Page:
I was so deeply moved by the poignant photographs of physicians in their personal protective equipment, I knew that I couldn’t limit myself to just one portrait. I knew that my painting had to be a tribute to as many physicians as I could squeeze into one sheet of art paper, that it needed to reflect patriotism and strength, and that it would celebrate diversity. In the end, I squeezed in 15 images in a single painting and called it “Women of Color, Healing America.” In one corner is the American flag unfurling a shower of stars and stripes on Caduceus, the symbol of medicine, which keeps the coronavirus at bay.  Fifteen physicians from Asia, Africa, and Latin American countries in 15 shades of brown, celebrating strength in diversity, risking their lives every day as they went to work in their PPEs to save American lives. Unsung, exhausted, compassionate heroes of our time.

With great zeal and a self-imposed mission for 2020, I hunkered down and began to chronicle our lives during the pandemic through art. With equal zeal, I dived into my profession of global public health. And with a great sense of urgency, even before the World Health Organization and the US Center for Disease Control recommended universal face-covering, I began to sew 500 face-masks and surgical caps to give away. I wiped the dust off my trusty old sewing machine, pulled out stacks of beautiful African fabric that had piled up in my closet from my numerous travels to Africa and that seemed to have been waiting for a pandemic to be put to good use. I delighted my friends, colleagues, and health providers with these face-masks but, in truth, the pure joy of giving when death seemed so imminent in the early months of the pandemic was immeasurable.

It wasn’t very long before the colorful and exotic cotton face-masks prompted a colleague to inspire a new painting, “We the Women” to commemorate the 100th anniversary of women’s suffrage, their right to vote as bright and hopeful as the rays of light shining from the torch held high by another famous woman, Lady Liberty.  At the center of the painting is my war machine – the sewing machine. Receding into the background is the outline of New York City, the epicenter of the pandemic at the time I created this painting.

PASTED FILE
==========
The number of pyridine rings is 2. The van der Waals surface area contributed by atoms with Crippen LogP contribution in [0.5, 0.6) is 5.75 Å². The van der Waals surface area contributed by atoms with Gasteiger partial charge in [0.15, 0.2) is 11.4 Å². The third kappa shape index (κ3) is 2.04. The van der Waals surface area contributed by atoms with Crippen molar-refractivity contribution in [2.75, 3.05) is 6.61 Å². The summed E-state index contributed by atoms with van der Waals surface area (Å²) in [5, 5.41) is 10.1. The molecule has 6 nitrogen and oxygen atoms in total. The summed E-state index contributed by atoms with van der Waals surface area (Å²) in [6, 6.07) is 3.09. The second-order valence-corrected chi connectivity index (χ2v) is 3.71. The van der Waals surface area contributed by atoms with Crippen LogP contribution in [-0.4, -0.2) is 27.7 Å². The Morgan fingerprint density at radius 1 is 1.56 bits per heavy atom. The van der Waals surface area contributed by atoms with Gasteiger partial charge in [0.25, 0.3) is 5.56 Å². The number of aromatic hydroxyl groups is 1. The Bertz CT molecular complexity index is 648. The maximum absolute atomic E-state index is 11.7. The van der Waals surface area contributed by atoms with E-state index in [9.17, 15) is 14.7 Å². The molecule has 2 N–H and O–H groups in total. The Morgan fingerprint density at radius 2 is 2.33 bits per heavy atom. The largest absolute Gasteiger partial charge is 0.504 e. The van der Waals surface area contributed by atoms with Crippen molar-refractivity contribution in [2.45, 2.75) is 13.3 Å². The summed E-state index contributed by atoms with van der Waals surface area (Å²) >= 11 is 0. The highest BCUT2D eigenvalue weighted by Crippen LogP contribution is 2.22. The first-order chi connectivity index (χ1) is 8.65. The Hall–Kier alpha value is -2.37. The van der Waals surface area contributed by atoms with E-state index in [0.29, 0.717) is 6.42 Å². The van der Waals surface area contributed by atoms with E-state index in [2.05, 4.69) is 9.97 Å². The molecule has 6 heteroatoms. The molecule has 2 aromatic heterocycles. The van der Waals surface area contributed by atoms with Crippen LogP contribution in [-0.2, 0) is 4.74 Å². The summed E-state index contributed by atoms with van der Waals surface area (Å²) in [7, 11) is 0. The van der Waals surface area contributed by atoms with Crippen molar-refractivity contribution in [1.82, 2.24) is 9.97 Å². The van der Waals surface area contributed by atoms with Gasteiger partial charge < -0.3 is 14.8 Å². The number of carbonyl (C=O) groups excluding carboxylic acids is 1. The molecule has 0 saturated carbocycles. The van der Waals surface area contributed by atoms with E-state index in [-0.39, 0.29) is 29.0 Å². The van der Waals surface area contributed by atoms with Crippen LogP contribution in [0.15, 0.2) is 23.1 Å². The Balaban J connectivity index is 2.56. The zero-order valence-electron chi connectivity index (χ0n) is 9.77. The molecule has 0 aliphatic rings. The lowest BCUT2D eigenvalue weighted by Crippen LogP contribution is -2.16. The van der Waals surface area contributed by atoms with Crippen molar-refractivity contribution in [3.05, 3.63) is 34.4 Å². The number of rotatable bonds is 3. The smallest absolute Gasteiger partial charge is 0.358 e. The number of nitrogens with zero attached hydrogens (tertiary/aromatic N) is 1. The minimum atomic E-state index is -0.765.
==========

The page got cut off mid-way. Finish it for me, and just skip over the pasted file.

The universality of the global experience inspired “One World: Alone Together” - people wearing their national flags for face-masks, hand-washing, plummeting stock-market trends, the national news, a new mandate for the workforce to stay home, and health providers going to work and asking people to stay home.  Overcoming all this is a little girl – representing joy and hope - in a rainbow dress and a rainbow mask in her hand and no longer covering her mouth.

My daughter, who is a physician, served as my muse in “Heroes Work Here” and in the “Women of Color Healing America” in which I express my gratitude to the many heroes of our time – the physicians, nurses, police officers, teachers, and postal, fedex and grocery workers.  We are excited to learn that she is pregnant and expecting her baby in December; we are acutely aware and fearful that she, like countless other physicians and nurses, puts herself at risk every day as she does her job of healing her patients. We hope that she will stay safe during her pregnancy and have a healthy baby – a beautiful new beginning.

In the midst of the pandemic, George Floyd died fighting for breath, reinvigorating the nation’s movement against racism and inspiring me to chronicle “Black Lives Matter” as part of the pandemic experience. A parade of people carrying a banner – bright and hopeful - across an urban landscape, faceless but for their legs of many colors and escorted by a sympathetic person in uniform.

As the Black Lives Matter movement galvanizes the US and the pandemic rages on, I am struck by a core theme that runs through both the racial pandemic and the coronavirus pandemic: the inability to breathe freely and voting as a powerful means of bringing about change. “Taking the knee” has emerged as a powerful sign of anguish and a peaceful protest against racism, reminiscent of Gandhian non-violence. A patient struggling to breathe in a hospital bed. Every breath counts; every vote counts.  A woman voting and, right above her, a rainbow sky expressing hope. “Your Breath Counts: Vote for Change!”